Tuesday, March 31, 2009

Generic collections of value types

When we ported my company's codebase from .NET 1.1 to 2.0 I was excited about being able to use generic collections. As I was looking for guidance on when and how to use them I remember reading the following in the MSDN documentation for List<T>:
Performance Considerations
In deciding whether to use the List<(Of <(T>)>) or ArrayList class, both of which have similar functionality, remember that the List<(Of <(T>)>) class performs better in most cases and is type safe. If a reference type is used for type T of the List<(Of <(T>)>) class, the behavior of the two classes is identical. However, if a value type is used for type T, you need to consider implementation and boxing issues.
If a value type is used for type T, the compiler generates an implementation of the List<(Of <(T>)>) class specifically for that value type. That means a list element of a List<(Of <(T>)>) object does not have to be boxed before the element can be used, and after about 500 list elements are created the memory saved not boxing list elements is greater than the memory used to generate the class implementation.
So based on that we tried to use List<T> for reference types (objects) but rarely for value types (ints, strings, longs, etc). Now the other day I was reading the excellent book C# in Depth by Jon Skeet (which I highly recommend) and came across the following:
Let’s start with a simple situation first, with a single type parameter—we’ll use List<T> for the sake of convenience. The JIT creates different code for each value type argument—int, long, Guid, and the like—that we use. However, it shares the native code generated for all the closed types that use a reference type as the type argument, such as string, Stream, and StringBuilder. It can do this because all references are the same size (they are 4 bytes on a 32-bit CLR and 8 bytes on a 64-bit CLR, but within any one CLR all references are the same size). An array of references will always be the same size whatever the references happen to be. The space required on the stack for a reference will always be the same. It can use the same register optimizations whatever type is being used—the List<Reason> goes on.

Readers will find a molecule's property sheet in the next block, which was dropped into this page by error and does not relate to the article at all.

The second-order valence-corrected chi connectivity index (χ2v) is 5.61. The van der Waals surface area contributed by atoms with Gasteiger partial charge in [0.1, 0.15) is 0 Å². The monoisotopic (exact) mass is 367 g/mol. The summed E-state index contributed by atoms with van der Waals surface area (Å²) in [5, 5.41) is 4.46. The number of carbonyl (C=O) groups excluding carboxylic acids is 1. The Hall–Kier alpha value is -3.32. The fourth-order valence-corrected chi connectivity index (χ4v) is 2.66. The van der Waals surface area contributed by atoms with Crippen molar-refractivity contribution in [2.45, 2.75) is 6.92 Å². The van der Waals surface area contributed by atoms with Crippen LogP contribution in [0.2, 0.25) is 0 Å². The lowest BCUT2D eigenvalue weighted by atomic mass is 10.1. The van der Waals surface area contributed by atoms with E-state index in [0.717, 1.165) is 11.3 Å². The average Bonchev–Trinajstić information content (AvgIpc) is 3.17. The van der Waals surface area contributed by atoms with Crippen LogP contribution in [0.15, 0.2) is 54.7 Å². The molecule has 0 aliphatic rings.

Each of the types still has its own static fields as described in section 3.4.1, but the code that is executed is reused. Of course, the JIT still does all of this lazily—it won’t generate the code for List<int> before it needs to, and it will cache that code for all future uses of List<int>
After reading that I posted a question to the book’s forum and confirmed with the author what should have made sense to me all along. Yes the JIT creates a new class for List<int> but it reuses that class for all other variables of that type. So while the MSDN article is technically correct, for any reasonable size program it’s a red herring. We incur the memory overhead once, not for every invocation of List<int>. For the common value types (int, long, DateTime, double) we should be using generic collections.
Again from the book:
However, the performance benefits of generics can be huge, and again that comes down to having the opportunity to JIT to different code for different types. Consider a List<byte>, for instance. In .NET 1.1, adding individual bytes to an ArrayList would have meant boxing each one of them, and storing a reference to each boxed value. Using List<byte> has no such impact—List<T> has a member of type T[] to replace the object[] within ArrayList, and that array is of the appropriate type, taking the appropriate space. So List<byte> has a straight byte[] within it used to store the elements of the array. (In many ways this makes a List<byte> behave like a MemoryStream.)
Figure 3.3 shows an ArrayList and a List<byte>, each with the same six values. (The arrays themselves have more than six elements, to allow for growth. Both List<T> and ArrayList have a buffer, and they create a larger buffer when they need to.)
The difference in efficiency here is incredible. Let’s look at the ArrayList first, considering a 32-bit CLR.8 Each of the boxed bytes will take up 8 bytes of object overhead, plus 4 bytes (1 byte, rounded up to a word boundary) for the data itself. On top of that, you’ve got all the references themselves, each of which takes up 4 bytes. So for each byte of useful data, we’re paying at least 16 bytes—and then there’s the extra unused space for references in the buffer.
Compare this with the List<byte>. Each byte in the list takes up a single byte within the elements array. There’s still “wasted” space in the buffer, waiting to be used potentially by new items—but at least we’re only wasting a single byte per unused element there.
We don’t just gain space, but execution speed too. We don’t need the time taken to allocate the box, the type checking involved in unboxing the bytes in order to get at them, or the garbage collection of the boxes when they’re no longer referenced.

Final Recommendation

  • Use Generic collections for collections of common value types (int/long/double/DateTime) wherever possible.
  • Evaluate use of generics on a case by case basis for less used value types (uint/byte/bool/etc).
  • Fix up existing collections as you write new code
Also here is a good guide to replacing a Hashtable with a Generic Dictionary. It has a table showing the equivalent members in the Dictionary class from the Hashtable couterpoints.

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